The Killers Get Away


I’s posting something today that I take a great interest in.

Los Angeles County Deputy Sheriff David March was killed on Apr 29th, 2002 by this man

Here is his story.

Deputy March was shot and killed after stopping a vehicle in Irwindale, California at approximately 1040 hours. The suspect had stated to friends that he wanted to kill a police officer during a traffic stop. The suspect intentionally got stopped and waited for Deputy March to get in front of his patrol car so he could open fire, as Deputy March would have no place to take cover. Deputy March was shot several times in the head and chest.

The suspect, who was identified shortly after the shooting, fled to Mexico where he remains at large. The Mexican government refuses to extradite the murderer back to the United States.

Deputy March had been with the Los Angeles County Sheriff’s Department for seven years and is survived by his wife and step-daughter.

His wife wrote a letter recently

April 29th, 2002, was the worst day of my life. I found out that my soul-mate, David March, was shot and killed on duty while doing a routine traffic stop at 10:30 in the morning. He was shot in the side of his chest, where the vest did not cover, then executed in the head. I also learned that his killer fled the scene.

Instantly the news media was at the hospital, and at my home to catch the drama as it unfolded. I didn?t want to be on camera, but needed the worlds help finding the person(s), that fled from the scene in a black Maxima. Within two days, the face of the expected killer was all over the news. I wanted to see the eyes of a killer who took my dreams away.

As I sat there, ill in despair, two Hispanic men told the media, they had told Armando Garcia, “Chato” to flee to the border (Mexico). I thought this was a place to run and hide. Not a place to seek a safe haven. I was soon to find out how broken our justice system really was.

I began to learn new terminology such as; extradition, deportation, bounty hunters, treaty, corruption within Mexico, and worst of all our own governments lack of involvement. This was very overwhelming considering my future, as I saw it, was never going to be the same.

As I approach the one year mark, I cannot believe that this is a battle I need to fight. My husband protected the citizens and loved this career. This was his lifelong dream to make this world a better place. I want to believe that his death brings attention to the very real problem that if people kill and flee to the border, they are getting away with murder.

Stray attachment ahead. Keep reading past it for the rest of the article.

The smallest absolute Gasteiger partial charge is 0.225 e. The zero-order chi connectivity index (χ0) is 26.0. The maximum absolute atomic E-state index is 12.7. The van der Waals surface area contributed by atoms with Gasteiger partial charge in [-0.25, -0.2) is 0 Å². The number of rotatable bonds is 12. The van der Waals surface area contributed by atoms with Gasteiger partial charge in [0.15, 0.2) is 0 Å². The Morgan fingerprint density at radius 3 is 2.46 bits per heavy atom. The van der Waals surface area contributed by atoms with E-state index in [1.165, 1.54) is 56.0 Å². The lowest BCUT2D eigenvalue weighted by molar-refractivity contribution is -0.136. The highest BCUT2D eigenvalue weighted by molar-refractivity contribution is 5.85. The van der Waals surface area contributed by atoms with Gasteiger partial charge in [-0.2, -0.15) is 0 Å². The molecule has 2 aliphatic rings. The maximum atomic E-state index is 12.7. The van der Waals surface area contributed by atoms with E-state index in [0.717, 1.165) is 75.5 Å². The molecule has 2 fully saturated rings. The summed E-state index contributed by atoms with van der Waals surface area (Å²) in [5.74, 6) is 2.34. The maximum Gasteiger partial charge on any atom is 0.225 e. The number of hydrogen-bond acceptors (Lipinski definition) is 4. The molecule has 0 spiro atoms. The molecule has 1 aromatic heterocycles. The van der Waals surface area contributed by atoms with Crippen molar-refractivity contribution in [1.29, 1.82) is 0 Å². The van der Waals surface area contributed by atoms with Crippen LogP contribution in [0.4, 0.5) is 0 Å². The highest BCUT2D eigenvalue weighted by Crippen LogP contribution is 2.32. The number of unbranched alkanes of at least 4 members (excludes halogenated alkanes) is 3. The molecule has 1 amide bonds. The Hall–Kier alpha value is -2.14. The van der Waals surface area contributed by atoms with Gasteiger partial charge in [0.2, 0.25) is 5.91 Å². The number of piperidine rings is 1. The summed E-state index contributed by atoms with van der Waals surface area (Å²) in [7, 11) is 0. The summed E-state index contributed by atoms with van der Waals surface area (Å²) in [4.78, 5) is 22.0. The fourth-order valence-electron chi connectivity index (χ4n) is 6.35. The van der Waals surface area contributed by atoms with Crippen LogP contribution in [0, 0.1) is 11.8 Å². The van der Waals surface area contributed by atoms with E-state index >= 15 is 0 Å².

This isn’t a new problem. How could this not be a huge concern? After September 11th, this nation was attacked by terrorists. We learned that we are not safe, and our homeland needs a better protection system.

Mexico is harboring Mr. Garcia. A cop killer is still living a free life in Mexico. This is a continuous nightmare. Mexico will not extradite a violent criminal wanted for murder, because they don’t agree with the death penalty, or life in prison. This monster moved from Mexico and illegally came to the United States, and resided here in California. He plagued our streets with drugs, and criminal activities. Why isn’t he accountable to our laws, if he lived here and committed murder here? Why is Mexico forcing their laws on our country? Where is the mutual respect? Why would Mexico protect a criminal, who had been deported three times, and had two previous attempted murders, prior to Dave’s death? I want the assurances he is paying for the crime here in the United States. Our family will not settle for a lesser crime such as manslaughter. He took a life, and should be willing to give up his own. That is why the law is in place.

I’m so grateful to our law enforcement, our Sheriff, Lee Baca, and our District Attorney, Steve Cooley, for being a voice, and supporting our family during this most difficult time. This is in the hands of our federal Government, and our President. We appreciate the prayers and want this tragedy to shed light on our broken system. We cannot let the bad guys win. Our citizens and our police officers are not safe. Please write to your local Congressman and our leaders in Washington D.C. More voices and letters will increase our chances in making our government accountable.

To this day even though the Mexican Government knows where he is staying in Mexico that government refuses to hand him over. Just yesterday one of our elected leaders asked the Mexican Government to hand this scumbag over

County Supervisor Mike Antonovich is again urging the president of Mexico to extradite a Mexican national wanted for the murder of a Los Angeles County sheriff’s deputy.

During a traffic stop on April 29, 2002, in Irwindale, Deputy David March of the Santa Clarita Valley was allegedly shot to death by Armando Garcia, who fled to Mexico.

March stopped a black Nissan Maxima and entered the car’s license plate into his Mobil Data Terminal. Shortly after, he was shot several times at close range.

In a letter to Mexican President Vicente Fox, Antonovich referred to the recent extradition of Victor Garcia, a suspect in the 2001 murder of a Costa Mesa teenager, and asked that Armando Garcia be extradited as well.

The Mexican government has refused repeated requests for Armando Garcia’s extradition. As a policy, Mexico doesn’t extradite suspects facing either the death penalty or life in prison.

According to a Supreme Court of Mexico ruling in 2001, no extradition can be granted until the requesting state gives assurances the suspect will be eligible for parole.

The purpose of punishment is rehabilitation, the Mexican court held, which makes life in prison cruel and unusual punishment. The court reaffirmed the ruling in April. Also, Mexico generally does not extradite nationals like Garcia.

A new California law, which takes effect Saturday, amends the penal code, allowing anyone prosecuted in a foreign jurisdiction for crimes committed in the United States, to be retried if they re-enter the country.

And a request to boycott Mexico is gaining steam among us cops which I hope will catch on with other’s

A boycott of Mexican products, services and vacations to pressure that government to extradite fugitives wanted for murder and other crimes in the United States is gaining momentum among law enforcement agencies, including the Riverside Sheriffs’ Association.